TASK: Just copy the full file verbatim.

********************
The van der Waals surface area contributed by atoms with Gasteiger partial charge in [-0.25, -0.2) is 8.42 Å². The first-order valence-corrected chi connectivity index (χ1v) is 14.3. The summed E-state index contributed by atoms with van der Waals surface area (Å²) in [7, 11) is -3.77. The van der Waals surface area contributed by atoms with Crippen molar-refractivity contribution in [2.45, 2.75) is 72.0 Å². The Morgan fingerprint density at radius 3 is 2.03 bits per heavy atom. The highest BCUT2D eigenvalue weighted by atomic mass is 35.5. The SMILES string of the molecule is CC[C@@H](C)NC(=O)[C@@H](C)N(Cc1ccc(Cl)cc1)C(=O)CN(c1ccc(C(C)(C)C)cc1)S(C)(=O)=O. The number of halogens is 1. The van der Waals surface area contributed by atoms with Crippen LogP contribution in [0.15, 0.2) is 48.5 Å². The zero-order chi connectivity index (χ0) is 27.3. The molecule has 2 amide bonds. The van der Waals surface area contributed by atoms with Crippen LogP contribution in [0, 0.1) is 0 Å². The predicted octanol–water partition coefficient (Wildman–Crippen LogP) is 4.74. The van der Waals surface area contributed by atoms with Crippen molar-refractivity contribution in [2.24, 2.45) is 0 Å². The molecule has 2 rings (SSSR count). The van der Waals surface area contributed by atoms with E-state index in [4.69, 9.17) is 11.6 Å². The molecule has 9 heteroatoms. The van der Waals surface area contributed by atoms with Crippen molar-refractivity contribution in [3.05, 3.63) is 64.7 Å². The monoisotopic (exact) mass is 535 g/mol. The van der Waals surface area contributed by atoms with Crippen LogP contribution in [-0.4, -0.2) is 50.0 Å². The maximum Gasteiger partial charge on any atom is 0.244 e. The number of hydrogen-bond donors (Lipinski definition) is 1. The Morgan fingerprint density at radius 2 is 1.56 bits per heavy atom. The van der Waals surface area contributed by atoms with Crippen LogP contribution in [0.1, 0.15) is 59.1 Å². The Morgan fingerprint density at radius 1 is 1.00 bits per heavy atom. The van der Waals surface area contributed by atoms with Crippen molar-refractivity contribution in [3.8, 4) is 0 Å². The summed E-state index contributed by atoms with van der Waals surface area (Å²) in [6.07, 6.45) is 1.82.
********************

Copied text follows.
The van der Waals surface area contributed by atoms with Gasteiger partial charge in [-0.25, -0.2) is 8.42 Å². The first-order valence-corrected chi connectivity index (χ1v) is 14.3. The summed E-state index contributed by atoms with van der Waals surface area (Å²) in [7, 11) is -3.77. The van der Waals surface area contributed by atoms with Crippen molar-refractivity contribution in [2.45, 2.75) is 72.0 Å². The Morgan fingerprint density at radius 3 is 2.03 bits per heavy atom. The highest BCUT2D eigenvalue weighted by atomic mass is 35.5. The SMILES string of the molecule is CC[C@@H](C)NC(=O)[C@@H](C)N(Cc1ccc(Cl)cc1)C(=O)CN(c1ccc(C(C)(C)C)cc1)S(C)(=O)=O. The number of halogens is 1. The van der Waals surface area contributed by atoms with Crippen LogP contribution in [0.15, 0.2) is 48.5 Å². The zero-order chi connectivity index (χ0) is 27.3. The molecule has 2 amide bonds. The van der Waals surface area contributed by atoms with Crippen LogP contribution in [0, 0.1) is 0 Å². The predicted octanol–water partition coefficient (Wildman–Crippen LogP) is 4.74. The van der Waals surface area contributed by atoms with Crippen molar-refractivity contribution in [2.24, 2.45) is 0 Å². The molecule has 2 rings (SSSR count). The van der Waals surface area contributed by atoms with E-state index in [4.69, 9.17) is 11.6 Å². The molecule has 9 heteroatoms. The van der Waals surface area contributed by atoms with Crippen molar-refractivity contribution in [3.05, 3.63) is 64.7 Å². The monoisotopic (exact) mass is 535 g/mol. The van der Waals surface area contributed by atoms with Crippen LogP contribution in [-0.4, -0.2) is 50.0 Å². The maximum Gasteiger partial charge on any atom is 0.244 e. The number of hydrogen-bond donors (Lipinski definition) is 1. The Morgan fingerprint density at radius 2 is 1.56 bits per heavy atom. The van der Waals surface area contributed by atoms with Crippen LogP contribution in [0.1, 0.15) is 59.1 Å². The Morgan fingerprint density at radius 1 is 1.00 bits per heavy atom. The van der Waals surface area contributed by atoms with Crippen molar-refractivity contribution in [3.8, 4) is 0 Å². The summed E-state index contributed by atoms with van der Waals surface area (Å²) in [6.07, 6.45) is 1.82.